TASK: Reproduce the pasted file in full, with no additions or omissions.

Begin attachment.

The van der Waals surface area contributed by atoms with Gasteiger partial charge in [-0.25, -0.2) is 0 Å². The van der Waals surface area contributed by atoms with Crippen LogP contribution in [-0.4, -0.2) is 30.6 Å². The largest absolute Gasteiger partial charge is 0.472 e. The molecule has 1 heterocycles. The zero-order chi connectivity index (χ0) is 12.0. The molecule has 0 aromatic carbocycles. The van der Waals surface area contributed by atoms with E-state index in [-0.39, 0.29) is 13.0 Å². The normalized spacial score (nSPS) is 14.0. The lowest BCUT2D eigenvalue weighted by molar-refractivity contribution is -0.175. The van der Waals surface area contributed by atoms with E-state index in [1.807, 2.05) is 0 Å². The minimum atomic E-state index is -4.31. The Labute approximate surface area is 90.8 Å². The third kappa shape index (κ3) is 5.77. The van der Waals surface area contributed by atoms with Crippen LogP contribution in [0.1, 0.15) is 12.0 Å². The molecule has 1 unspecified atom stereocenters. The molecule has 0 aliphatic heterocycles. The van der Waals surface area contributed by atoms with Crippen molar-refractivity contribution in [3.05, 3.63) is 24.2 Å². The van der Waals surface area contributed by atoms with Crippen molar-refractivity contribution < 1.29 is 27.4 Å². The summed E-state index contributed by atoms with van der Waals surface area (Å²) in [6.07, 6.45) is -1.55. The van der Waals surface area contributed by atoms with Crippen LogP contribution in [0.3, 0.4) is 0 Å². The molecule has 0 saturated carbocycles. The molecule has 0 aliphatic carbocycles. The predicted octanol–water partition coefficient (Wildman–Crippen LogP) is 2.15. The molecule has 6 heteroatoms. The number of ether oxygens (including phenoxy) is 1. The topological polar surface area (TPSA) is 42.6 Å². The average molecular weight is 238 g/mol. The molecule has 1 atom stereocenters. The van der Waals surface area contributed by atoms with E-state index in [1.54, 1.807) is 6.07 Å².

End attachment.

The van der Waals surface area contributed by atoms with Gasteiger partial charge in [-0.25, -0.2) is 0 Å². The van der Waals surface area contributed by atoms with Crippen LogP contribution in [-0.4, -0.2) is 30.6 Å². The largest absolute Gasteiger partial charge is 0.472 e. The molecule has 1 heterocycles. The zero-order chi connectivity index (χ0) is 12.0. The molecule has 0 aromatic carbocycles. The van der Waals surface area contributed by atoms with E-state index in [-0.39, 0.29) is 13.0 Å². The normalized spacial score (nSPS) is 14.0. The lowest BCUT2D eigenvalue weighted by molar-refractivity contribution is -0.175. The van der Waals surface area contributed by atoms with E-state index in [1.807, 2.05) is 0 Å². The minimum atomic E-state index is -4.31. The Labute approximate surface area is 90.8 Å². The third kappa shape index (κ3) is 5.77. The van der Waals surface area contributed by atoms with Crippen LogP contribution in [0.1, 0.15) is 12.0 Å². The molecule has 1 unspecified atom stereocenters. The molecule has 0 aliphatic heterocycles. The van der Waals surface area contributed by atoms with Crippen molar-refractivity contribution in [3.05, 3.63) is 24.2 Å². The van der Waals surface area contributed by atoms with Crippen molar-refractivity contribution < 1.29 is 27.4 Å². The summed E-state index contributed by atoms with van der Waals surface area (Å²) in [6.07, 6.45) is -1.55. The van der Waals surface area contributed by atoms with Crippen LogP contribution in [0.3, 0.4) is 0 Å². The molecule has 0 saturated carbocycles. The molecule has 0 aliphatic carbocycles. The predicted octanol–water partition coefficient (Wildman–Crippen LogP) is 2.15. The molecule has 6 heteroatoms. The number of ether oxygens (including phenoxy) is 1. The topological polar surface area (TPSA) is 42.6 Å². The average molecular weight is 238 g/mol. The molecule has 1 atom stereocenters. The van der Waals surface area contributed by atoms with E-state index in [1.54, 1.807) is 6.07 Å².